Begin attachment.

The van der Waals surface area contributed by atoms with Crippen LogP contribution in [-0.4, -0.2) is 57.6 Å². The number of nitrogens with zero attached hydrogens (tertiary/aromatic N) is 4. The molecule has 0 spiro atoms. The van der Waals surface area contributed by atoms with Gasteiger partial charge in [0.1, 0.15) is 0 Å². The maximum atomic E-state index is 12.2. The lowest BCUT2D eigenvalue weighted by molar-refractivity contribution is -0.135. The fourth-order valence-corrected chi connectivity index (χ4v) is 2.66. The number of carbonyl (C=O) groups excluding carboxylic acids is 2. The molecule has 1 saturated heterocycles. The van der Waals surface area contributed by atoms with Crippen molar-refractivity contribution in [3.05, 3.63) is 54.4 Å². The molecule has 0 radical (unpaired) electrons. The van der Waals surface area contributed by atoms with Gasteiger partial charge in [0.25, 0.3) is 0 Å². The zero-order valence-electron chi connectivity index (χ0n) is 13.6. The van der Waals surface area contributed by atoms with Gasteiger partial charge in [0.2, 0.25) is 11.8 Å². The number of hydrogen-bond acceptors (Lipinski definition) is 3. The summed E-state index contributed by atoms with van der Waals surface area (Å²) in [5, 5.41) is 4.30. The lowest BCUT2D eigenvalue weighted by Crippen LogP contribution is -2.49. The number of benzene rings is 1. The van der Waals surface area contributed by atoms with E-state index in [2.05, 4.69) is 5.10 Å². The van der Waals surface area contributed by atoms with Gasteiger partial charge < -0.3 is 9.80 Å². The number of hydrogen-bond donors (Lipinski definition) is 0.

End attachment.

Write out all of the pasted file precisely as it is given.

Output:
The van der Waals surface area contributed by atoms with Crippen LogP contribution in [-0.4, -0.2) is 57.6 Å². The number of nitrogens with zero attached hydrogens (tertiary/aromatic N) is 4. The molecule has 0 spiro atoms. The van der Waals surface area contributed by atoms with Gasteiger partial charge in [0.1, 0.15) is 0 Å². The maximum atomic E-state index is 12.2. The lowest BCUT2D eigenvalue weighted by molar-refractivity contribution is -0.135. The fourth-order valence-corrected chi connectivity index (χ4v) is 2.66. The number of carbonyl (C=O) groups excluding carboxylic acids is 2. The molecule has 1 saturated heterocycles. The van der Waals surface area contributed by atoms with Crippen molar-refractivity contribution in [3.05, 3.63) is 54.4 Å². The molecule has 0 radical (unpaired) electrons. The van der Waals surface area contributed by atoms with Gasteiger partial charge in [0.25, 0.3) is 0 Å². The zero-order valence-electron chi connectivity index (χ0n) is 13.6. The van der Waals surface area contributed by atoms with Gasteiger partial charge in [0.2, 0.25) is 11.8 Å². The number of hydrogen-bond acceptors (Lipinski definition) is 3. The summed E-state index contributed by atoms with van der Waals surface area (Å²) in [5, 5.41) is 4.30. The lowest BCUT2D eigenvalue weighted by Crippen LogP contribution is -2.49. The number of benzene rings is 1. The van der Waals surface area contributed by atoms with E-state index in [2.05, 4.69) is 5.10 Å². The van der Waals surface area contributed by atoms with Gasteiger partial charge < -0.3 is 9.80 Å². The number of hydrogen-bond donors (Lipinski definition) is 0.